A solo overnight backpacking trip in the Sawtooth Mountains

Read my adventure log of my solo backpacking trip to the Sawtooth Mountains in Idaho

A solo overnight backpacking trip in the Sawtooth Mountains

I have had my eye on a trip to the Sawtooth Mountains for a while. I don't quite remember where I originally heard about them, but I definitely started to fantasize trips over the past two years. Living in Salt Lake City, this stunning mountain range was just a small commitment away (5.5 hour drive and some moderate planning).

A few weeks back that commitment came to life. I was running through my upcoming weekends and realized I had one weekend free before it started to get cold! I wanted to get at least one backpacking trip in this year to help prepare me for another backpacking trip in September. More to come on that 😁

I picked the weekend, and I now needed the destination. I thought back to conversations I had with a former colleague about how he had loved his time in the Sawtooths. I did a quick Google of "best backpacking trips in the sawtooth mountains". Browsed a few blogs. Admired a few pictures. I was in. A solo backpacking trip to the Sawtooth Mountains awaited.

The Route

The specific trail I decided to embark upon on was a backpacking trail starting from the Tin Cup Trailhead. It is an 18.7 mile trail that gains about 3,139ft. of elevation.

I planned to bring enough food for two nights, but I knew I could do this in just an overnight trip if I wanted. I took some time off work and set aside a few days to complete this adventure.

Day 1 - A quick and kinda crappy camping spot

Friday evening I took off after wrapping up work at my full-time job. I knew I wasn't going to get the full 5.5 hour drive done before sunset so I found a few free campsites on dispersed land I could stop at just over halfway there. I ended up settling at some BLM land by the Ice Caves just south of Ketchum, Idaho.

Day 2 - Let's get it

I woke up bright and early to my 6am alarm to pack up camp as quick as possible. Although this trail sets you out into the backcountry, I had heard it was very popular from the various AllTrails reviews. Boy was I glad I got going when I did because I ended up scoring one of the very last parking spots in the lot. Being a Saturday morning, it was full.

My excitement began to build and I started overcoming some of my initial nerves about backpacking alone. I was finally at the trailhead and heading out on my first backpacking trip of the year!

The first fork in the trail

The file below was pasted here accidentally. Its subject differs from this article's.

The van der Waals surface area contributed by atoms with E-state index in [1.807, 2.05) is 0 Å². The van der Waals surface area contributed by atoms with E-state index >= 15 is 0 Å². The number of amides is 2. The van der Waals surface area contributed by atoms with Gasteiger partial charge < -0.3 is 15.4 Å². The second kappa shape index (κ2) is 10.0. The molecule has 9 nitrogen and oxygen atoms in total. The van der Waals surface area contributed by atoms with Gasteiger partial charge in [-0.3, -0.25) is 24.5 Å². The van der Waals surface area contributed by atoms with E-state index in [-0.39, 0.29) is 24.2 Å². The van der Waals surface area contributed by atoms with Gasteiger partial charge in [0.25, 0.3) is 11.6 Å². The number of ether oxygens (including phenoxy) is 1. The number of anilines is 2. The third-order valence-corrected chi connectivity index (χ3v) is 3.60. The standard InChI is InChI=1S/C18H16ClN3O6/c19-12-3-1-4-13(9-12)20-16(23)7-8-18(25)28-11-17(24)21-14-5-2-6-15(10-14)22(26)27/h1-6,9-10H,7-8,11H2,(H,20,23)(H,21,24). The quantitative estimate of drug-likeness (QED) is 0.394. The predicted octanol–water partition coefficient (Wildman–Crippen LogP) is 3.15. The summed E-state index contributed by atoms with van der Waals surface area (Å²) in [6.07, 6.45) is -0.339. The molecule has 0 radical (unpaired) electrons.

Based on many suggestions in the AllTrails reviews, I hiked this loop counter-clockwise. My destination for the day was either Toxaway Lake, or the Twin Lakes. The trail immediately started to climb which had me questioning my decisions 😅

"Should I be doing this? Do I even like backpacking? I thought I was in shape." -Me

After I pounded out the initial 600 ft. of elevation gain and worked up quite the sweat, I really started to settle into the feeling of my backpack. My body got over the initial shock and calmed down, and I was really starting to enjoy myself.

"I know what it's like being on the trail. I do enjoy backpacking. I can't wait to see some of these lakes. 🎵 You want me. I want you baby. My sugarboo. I'm levitating 🎵 (Sidenote does anyone else sing the exact same song over and over again while hiking? Because I do. Dua Lipa sponsored this hike)" -Me again

I found myself flying through the downhill portion. The trail was working through a forested area that was surrounded by some smaller mountains.

I eventually came across Farley Lake after about 5 miles of hiking. This was the first major landmark along the trail. I stopped to enjoy some snacks and took in the peaceful views at the lake.

Overlooking Farley Lake

After a short rest, I continued along the trail and came across lake after lake after lake. Some were small and quite shallow. Others dropped off quick and were much more expansive with deep blue waters. The Sawtooths were beginning to live up to the reputation I had built up in my head.

One of the random smaller lakes I came across

Overall, this day was quite incredible after the initial climb. It was a gradual descent for most of the hike to Toxaway Lake. The weather was pleasant, the mountains views were getting better and better, and I was really getting my fill of alpine lakes.

Game designers decided it wasn't a hard enough challenge to have a normal trail

Upon reaching Toxaway Lake, it was about 2:30pm, and I was a little wore out from my hike thus far. I stripped off my pack and dove into the clear mountain water. It was expectedly cold, but so worth the plunge. I quickly followed that up with a nice hot meal. I cannot stress enough how much better food tastes when you are backpacking. That $1.25 instant pasta and chicken might have been a top 5 meal for me this year.

Toxaway Lake
My backpacking stove setup

After wrapping up my meal, it was only 3:30pm. I was feeling strong, confident, and ambitious. I had plenty of time to get over the pass and settle into camp at the Twin Lakes which would have made for a super easy hike out the next day. That was until the storm clouds rolled in...

The rain came upon me up over the pass quick

The rain quickly picked up. I watched lightning strike multiple times across the lake (where I was supposed to hike). Each cracking thunder boom drove down my enthusiasm farther. I was indecisive at this point. Did I want to push through the bad weather or set up camp for the night? I really wanted to make this a one night trip and not stay past Sunday because I knew there was worse weather on the forecast Monday.